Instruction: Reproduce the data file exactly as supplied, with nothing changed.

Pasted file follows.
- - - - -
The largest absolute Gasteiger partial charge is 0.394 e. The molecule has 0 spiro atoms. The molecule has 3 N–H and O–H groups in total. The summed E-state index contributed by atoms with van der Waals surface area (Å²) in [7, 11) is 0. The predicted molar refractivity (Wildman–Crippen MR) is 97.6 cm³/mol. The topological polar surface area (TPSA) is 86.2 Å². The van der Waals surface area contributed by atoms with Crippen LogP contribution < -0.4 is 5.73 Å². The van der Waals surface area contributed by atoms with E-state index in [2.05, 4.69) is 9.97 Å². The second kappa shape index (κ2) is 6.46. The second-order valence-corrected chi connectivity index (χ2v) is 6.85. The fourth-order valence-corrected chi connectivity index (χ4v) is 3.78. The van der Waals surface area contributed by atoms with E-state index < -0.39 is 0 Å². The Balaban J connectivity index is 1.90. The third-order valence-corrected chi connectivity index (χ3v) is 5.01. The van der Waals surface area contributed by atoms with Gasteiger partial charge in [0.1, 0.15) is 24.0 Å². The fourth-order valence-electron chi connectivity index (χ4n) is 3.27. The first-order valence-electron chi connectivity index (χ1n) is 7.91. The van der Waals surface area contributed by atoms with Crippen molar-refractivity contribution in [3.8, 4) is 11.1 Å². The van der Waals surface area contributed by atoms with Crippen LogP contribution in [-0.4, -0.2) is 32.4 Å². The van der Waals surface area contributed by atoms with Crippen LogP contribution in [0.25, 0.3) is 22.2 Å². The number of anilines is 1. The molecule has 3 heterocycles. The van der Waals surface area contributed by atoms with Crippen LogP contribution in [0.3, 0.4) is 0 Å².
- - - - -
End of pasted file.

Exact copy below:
The largest absolute Gasteiger partial charge is 0.394 e. The molecule has 0 spiro atoms. The molecule has 3 N–H and O–H groups in total. The summed E-state index contributed by atoms with van der Waals surface area (Å²) in [7, 11) is 0. The predicted molar refractivity (Wildman–Crippen MR) is 97.6 cm³/mol. The topological polar surface area (TPSA) is 86.2 Å². The van der Waals surface area contributed by atoms with Crippen LogP contribution < -0.4 is 5.73 Å². The van der Waals surface area contributed by atoms with E-state index in [2.05, 4.69) is 9.97 Å². The second kappa shape index (κ2) is 6.46. The second-order valence-corrected chi connectivity index (χ2v) is 6.85. The fourth-order valence-corrected chi connectivity index (χ4v) is 3.78. The van der Waals surface area contributed by atoms with E-state index < -0.39 is 0 Å². The Balaban J connectivity index is 1.90. The third-order valence-corrected chi connectivity index (χ3v) is 5.01. The van der Waals surface area contributed by atoms with Gasteiger partial charge in [0.1, 0.15) is 24.0 Å². The fourth-order valence-electron chi connectivity index (χ4n) is 3.27. The first-order valence-electron chi connectivity index (χ1n) is 7.91. The van der Waals surface area contributed by atoms with Crippen molar-refractivity contribution in [3.8, 4) is 11.1 Å². The van der Waals surface area contributed by atoms with Crippen LogP contribution in [-0.4, -0.2) is 32.4 Å². The van der Waals surface area contributed by atoms with Crippen LogP contribution in [0.25, 0.3) is 22.2 Å². The number of anilines is 1. The molecule has 3 heterocycles. The van der Waals surface area contributed by atoms with Crippen LogP contribution in [0.3, 0.4) is 0 Å².